January 11, 2012
Report: Jobs freeze could cripple HSE
by Jennifer Hough
THE staffing crisis which has been seriously hampering the delivery of mental health services could cripple the wider health services early next year, it has been warned.
The effect of the recruit- ment freeze is beginning to seriously impact all grades of staff across the service — even those which had been exempted from the ban — and proposals to offset costs of agency staff to fill the gaps would require a change in government policy, according to docu- ments obtained under the Freedom of Information (Pol) Act.
"Across the spectrum, people will be leaving the services and the crisis hitting the mental health services is going to be across the board," said a senior source within the HSE.
"There is going to be aserious stampede out of theservices and there is a crisislooming early in the newyear because of the morato-rium.
"At the moment it's inmental health, but this couldbe any sector, and what'sgoing on in mental health isdemonstrating what couldhappen in any area of thehealth services." Fol documents reveal therecruitment freeze meansmillions are being paid outin agency staff and overtimewhen recruiting staff wouldbe more cost effective.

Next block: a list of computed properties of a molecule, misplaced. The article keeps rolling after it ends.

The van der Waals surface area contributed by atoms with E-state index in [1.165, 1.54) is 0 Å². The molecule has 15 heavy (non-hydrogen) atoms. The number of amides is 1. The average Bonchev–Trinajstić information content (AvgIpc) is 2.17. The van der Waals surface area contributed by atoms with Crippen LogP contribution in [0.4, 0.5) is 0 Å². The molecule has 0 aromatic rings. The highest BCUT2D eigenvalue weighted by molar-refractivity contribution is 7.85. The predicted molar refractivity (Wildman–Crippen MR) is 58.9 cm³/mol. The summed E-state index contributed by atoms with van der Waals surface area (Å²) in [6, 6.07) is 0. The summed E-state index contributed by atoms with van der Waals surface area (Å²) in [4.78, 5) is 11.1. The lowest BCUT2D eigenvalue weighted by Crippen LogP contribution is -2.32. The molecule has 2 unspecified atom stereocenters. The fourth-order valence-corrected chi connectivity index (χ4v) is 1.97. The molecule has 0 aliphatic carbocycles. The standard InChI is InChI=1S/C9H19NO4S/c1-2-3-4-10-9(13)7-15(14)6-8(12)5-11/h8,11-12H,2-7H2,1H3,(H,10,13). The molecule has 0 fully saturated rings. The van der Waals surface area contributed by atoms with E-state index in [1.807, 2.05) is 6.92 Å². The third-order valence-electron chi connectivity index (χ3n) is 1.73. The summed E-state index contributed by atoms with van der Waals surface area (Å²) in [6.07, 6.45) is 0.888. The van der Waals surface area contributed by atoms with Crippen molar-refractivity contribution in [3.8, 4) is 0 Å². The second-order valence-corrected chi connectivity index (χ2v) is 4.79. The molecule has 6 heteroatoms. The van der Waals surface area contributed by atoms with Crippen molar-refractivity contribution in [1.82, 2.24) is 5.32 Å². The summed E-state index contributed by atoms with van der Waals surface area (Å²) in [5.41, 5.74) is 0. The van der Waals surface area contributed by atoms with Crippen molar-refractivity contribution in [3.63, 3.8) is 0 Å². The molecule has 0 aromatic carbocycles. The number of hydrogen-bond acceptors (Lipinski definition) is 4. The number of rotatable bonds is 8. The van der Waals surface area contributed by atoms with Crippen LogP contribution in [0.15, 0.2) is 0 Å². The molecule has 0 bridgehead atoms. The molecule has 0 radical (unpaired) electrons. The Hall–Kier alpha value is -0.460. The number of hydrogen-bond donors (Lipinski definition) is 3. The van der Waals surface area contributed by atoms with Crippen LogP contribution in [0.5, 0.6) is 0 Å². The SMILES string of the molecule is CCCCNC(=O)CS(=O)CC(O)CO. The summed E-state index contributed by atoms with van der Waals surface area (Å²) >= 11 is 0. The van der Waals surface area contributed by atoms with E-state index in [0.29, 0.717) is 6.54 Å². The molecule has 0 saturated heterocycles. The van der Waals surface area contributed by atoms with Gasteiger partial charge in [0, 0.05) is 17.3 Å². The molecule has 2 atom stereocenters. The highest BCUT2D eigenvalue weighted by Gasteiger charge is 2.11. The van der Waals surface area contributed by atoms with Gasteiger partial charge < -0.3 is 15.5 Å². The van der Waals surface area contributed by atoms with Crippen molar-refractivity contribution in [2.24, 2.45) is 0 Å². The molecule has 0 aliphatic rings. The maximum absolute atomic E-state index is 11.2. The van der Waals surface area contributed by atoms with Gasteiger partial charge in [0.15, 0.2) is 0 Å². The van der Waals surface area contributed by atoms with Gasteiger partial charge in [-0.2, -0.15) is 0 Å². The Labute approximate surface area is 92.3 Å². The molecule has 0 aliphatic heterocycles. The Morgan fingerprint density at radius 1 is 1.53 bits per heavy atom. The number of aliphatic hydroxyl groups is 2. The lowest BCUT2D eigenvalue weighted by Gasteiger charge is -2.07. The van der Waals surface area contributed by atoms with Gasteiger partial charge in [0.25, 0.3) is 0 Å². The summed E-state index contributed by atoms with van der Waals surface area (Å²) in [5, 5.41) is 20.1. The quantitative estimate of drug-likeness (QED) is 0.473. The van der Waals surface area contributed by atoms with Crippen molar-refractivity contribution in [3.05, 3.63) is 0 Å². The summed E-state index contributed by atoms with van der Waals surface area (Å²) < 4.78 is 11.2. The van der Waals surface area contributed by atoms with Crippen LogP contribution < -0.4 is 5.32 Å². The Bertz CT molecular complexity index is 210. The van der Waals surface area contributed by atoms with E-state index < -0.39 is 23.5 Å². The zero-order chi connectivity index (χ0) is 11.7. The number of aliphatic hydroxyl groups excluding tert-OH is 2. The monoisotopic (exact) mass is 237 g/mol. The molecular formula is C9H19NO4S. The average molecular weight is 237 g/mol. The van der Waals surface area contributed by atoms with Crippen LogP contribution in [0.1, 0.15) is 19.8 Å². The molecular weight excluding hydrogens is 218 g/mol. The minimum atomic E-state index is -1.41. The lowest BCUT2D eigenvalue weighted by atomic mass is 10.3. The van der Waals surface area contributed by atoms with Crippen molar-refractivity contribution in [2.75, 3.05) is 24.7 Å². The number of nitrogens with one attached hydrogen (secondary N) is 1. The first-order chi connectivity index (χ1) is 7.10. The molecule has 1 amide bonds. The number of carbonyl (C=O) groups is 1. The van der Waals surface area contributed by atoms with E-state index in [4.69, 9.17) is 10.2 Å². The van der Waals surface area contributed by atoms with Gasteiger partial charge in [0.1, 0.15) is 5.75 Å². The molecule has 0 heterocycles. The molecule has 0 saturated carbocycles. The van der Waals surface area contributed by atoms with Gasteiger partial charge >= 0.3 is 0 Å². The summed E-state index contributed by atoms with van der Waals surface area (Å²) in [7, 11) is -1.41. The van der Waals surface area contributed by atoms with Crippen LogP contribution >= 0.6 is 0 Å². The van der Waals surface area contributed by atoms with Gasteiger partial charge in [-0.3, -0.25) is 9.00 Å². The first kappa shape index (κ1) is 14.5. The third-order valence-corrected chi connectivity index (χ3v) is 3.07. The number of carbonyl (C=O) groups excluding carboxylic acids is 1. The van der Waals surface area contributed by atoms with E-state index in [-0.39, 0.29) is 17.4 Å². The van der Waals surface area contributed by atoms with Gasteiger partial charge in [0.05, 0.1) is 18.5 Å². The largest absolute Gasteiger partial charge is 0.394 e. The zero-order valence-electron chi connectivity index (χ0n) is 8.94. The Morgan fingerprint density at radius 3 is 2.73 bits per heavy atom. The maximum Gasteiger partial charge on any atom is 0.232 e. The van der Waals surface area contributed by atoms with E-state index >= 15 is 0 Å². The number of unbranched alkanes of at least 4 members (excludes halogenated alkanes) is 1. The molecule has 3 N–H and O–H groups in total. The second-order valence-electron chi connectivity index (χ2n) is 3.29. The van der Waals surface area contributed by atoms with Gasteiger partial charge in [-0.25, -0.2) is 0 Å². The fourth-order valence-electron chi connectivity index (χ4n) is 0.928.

Responding to proposalsby the head of mentalhealth services in the HSE,HR assistant national direc-tor Frank O'Leary wrote:"While nursing overtimeexpenditure is down, ithas been offset by increasedreliance on agency nursing.
Proposals to reduces costand use of agency and over-time requires a change ingovernment policy on pub-5c service numbers. Presentpolicy is a barrier to suchproposals." As part of monthly com-mitments under the EU/IMF deal, the HSE mustprovide a headline employ-ment figure to the Depart-ments of Finance andHealth to ensure compli-ance with the employmentcontrol framework.
In his end of Augustreport to HSE boss CathalMagee, Mr O'Leary warned"the recruitment pausehas impacted on exemptedgrades where reductionswere seen for the first timeacross all of these grades".
Exempted grades includespeech and language andoccupational therapists; psy-chologists; social workers;and medical consultants. Hesaid the health sector was1,491 posts "below ceiling"or target reductions. Of 300social workers to be hiredover three years, only 21%had been, while just 18 of230 psychologists and coun-sellors had been hired.
Mr O'Leary reported allstaff categories other thandental/medical decreased inAugust, and that employ-ment levels in managementand administration areaswere below levels recordedat the establishment of theHSE in 2005, Nursing was reportedto be 1,926 posts belowlevels at the end of 2008, At the end of August104,511 people were work-ing across the HSE and vol-untary bodies. The targetunder the employment con-trol framework is to reducethat to 100,861 by 2014.